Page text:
I'm reading. Again. But this time it is a long read, as I come back to it when possible, usually at night time, or in the early morning hours before all the usual rush starts ...
(and let's face it, however irritating that rush may be, pulling me away from a book, it is one of these life-defining elements, the one I know I will miss when it's gone, and feel truly good that I can witness it now, and be a part of it nearly every day... As once in a while it happens that they sleep longer, giving me an extra hour which I waste almost completely anyway, staring at them in their sleep... typical:)
Anyway, I stumbled upon this book one day. Since it was raining. And sun decided it was better to wait the weather out behind the clouds. I followed the example, my clouds being bookshelves at my local bookshop. And then I saw the cover, with bamboo stick on white background. And the title: 'Bend, Not Break. A Life in Two Worlds.'
There is something utterly refreshing and invigorating in white&green combination. It has this springy vibe and appeal that it is going to be better, whatever the weather.
The book though: it is a story of Ping Fu, a woman who was taken away from her family when she was 7 years old, told by the soldiers few years older than her that she was another people's child (awful way of finding out but that was the least of her problems), and taken to a sort of education / work camp. Where she not only had to survive, minding her newly identified little sister (completely on her own! At 7! That is incredible even by Medieval standards!), but worked at a factory. Learning electrical circuits, compiling radio transistors, polishing metal pieces until they looked like mirrors, spotless and clean... Only to become computer engineering student in the US years later, and a co-founder of a successful engineering software company.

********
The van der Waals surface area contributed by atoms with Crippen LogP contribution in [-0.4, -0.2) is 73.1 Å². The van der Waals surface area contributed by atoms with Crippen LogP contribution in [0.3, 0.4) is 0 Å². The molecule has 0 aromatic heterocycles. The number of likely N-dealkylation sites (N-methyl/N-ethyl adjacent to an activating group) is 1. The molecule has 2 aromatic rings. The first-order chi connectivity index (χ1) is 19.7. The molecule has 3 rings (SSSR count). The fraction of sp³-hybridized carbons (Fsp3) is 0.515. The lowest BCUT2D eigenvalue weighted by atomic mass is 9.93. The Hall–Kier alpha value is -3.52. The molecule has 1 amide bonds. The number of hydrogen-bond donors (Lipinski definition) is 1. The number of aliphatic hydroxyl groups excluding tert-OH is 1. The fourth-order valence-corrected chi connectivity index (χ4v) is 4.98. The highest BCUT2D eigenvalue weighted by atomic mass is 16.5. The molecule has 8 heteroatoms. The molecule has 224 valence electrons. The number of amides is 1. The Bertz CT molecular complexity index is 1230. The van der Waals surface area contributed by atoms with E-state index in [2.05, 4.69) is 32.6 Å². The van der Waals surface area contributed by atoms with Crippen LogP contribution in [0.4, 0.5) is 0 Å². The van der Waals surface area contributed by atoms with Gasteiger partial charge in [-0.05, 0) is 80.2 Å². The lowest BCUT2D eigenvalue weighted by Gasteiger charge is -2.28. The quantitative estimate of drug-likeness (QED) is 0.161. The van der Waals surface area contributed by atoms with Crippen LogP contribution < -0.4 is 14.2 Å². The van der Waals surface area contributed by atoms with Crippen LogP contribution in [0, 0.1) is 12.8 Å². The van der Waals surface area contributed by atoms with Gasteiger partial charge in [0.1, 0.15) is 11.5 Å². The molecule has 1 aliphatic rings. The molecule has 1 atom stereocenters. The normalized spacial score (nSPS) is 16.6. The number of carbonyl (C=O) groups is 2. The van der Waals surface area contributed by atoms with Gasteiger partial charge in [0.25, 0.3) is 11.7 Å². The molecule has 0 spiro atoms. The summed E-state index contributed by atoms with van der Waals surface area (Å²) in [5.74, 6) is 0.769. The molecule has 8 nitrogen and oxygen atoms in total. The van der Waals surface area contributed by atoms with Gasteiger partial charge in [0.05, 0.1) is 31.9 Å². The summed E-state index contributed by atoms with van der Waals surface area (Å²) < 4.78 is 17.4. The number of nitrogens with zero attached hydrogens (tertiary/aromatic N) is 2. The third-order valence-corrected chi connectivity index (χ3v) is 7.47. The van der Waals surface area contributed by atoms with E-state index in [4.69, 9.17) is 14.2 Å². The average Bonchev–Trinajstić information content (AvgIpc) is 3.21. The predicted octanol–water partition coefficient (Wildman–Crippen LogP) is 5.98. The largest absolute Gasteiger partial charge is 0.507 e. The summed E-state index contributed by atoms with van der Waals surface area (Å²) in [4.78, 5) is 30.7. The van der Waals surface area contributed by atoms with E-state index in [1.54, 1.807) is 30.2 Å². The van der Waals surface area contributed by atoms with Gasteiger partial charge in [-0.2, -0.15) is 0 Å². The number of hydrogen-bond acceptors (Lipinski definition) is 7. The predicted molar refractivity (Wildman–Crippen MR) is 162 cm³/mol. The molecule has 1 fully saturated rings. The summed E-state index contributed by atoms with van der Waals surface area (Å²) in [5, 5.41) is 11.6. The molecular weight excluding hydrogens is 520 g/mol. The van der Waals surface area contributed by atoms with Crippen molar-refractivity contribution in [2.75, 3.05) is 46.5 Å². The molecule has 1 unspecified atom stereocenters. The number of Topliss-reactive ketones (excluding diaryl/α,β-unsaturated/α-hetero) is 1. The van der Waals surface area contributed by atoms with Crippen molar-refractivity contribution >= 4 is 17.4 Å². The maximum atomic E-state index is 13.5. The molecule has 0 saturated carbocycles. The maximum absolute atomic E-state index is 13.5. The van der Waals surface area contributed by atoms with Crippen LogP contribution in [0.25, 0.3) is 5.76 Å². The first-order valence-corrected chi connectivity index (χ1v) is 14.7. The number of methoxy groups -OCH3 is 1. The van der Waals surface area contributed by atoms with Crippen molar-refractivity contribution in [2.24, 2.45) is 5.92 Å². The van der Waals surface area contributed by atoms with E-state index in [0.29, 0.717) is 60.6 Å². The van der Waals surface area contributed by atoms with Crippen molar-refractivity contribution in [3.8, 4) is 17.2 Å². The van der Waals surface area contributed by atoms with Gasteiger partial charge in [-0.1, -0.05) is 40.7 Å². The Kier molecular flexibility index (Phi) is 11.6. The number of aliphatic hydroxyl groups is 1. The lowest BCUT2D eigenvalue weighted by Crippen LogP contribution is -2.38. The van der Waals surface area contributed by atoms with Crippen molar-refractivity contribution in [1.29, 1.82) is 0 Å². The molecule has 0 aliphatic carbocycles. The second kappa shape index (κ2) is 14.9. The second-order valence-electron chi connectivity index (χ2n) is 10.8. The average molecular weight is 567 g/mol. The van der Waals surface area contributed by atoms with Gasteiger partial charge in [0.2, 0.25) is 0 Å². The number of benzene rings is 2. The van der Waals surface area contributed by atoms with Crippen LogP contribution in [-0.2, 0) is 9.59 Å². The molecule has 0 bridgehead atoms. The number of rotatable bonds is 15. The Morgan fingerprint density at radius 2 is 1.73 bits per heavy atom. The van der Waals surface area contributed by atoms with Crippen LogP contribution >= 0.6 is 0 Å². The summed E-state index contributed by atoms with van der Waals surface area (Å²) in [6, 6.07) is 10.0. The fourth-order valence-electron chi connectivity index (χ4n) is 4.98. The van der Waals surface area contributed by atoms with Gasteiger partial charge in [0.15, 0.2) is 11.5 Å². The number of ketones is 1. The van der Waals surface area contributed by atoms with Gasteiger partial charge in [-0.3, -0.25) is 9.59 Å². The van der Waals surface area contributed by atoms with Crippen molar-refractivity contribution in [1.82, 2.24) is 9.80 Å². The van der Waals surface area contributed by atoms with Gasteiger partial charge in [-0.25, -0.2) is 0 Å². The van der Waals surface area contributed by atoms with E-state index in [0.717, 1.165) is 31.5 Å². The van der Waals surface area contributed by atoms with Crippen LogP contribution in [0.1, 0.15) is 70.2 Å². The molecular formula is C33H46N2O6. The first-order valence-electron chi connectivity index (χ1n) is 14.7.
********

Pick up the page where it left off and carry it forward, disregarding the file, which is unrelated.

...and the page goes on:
I look at my 7-year old when reading this story and think how life can twist and twirl. Our lives have made a huge turn, too, but on a completely different level. Yet, I feel so many connections with that read. It's extraordinary.
Here is a story of a woman, like me, who grew up in a communism era, like me, who had incredibly difficult childhood, unlike me. Yet, I feel for her with every single page I turn.
And the thoughts she shares about ethics of work. Incredible. Like this one, from her early US working experience:
'There was no explanation of why we should perform our tasks or that the end product would look like. I was stunned. My approach to work had always been precisely the opposite. I had sought to understand the why before what and how. It was as though we were masons constructing a magnificent cathedral, only without the vision being communicated or an architectural plan presented. How could we be inspired if we received nothing more than instructions about how to lay bricks?'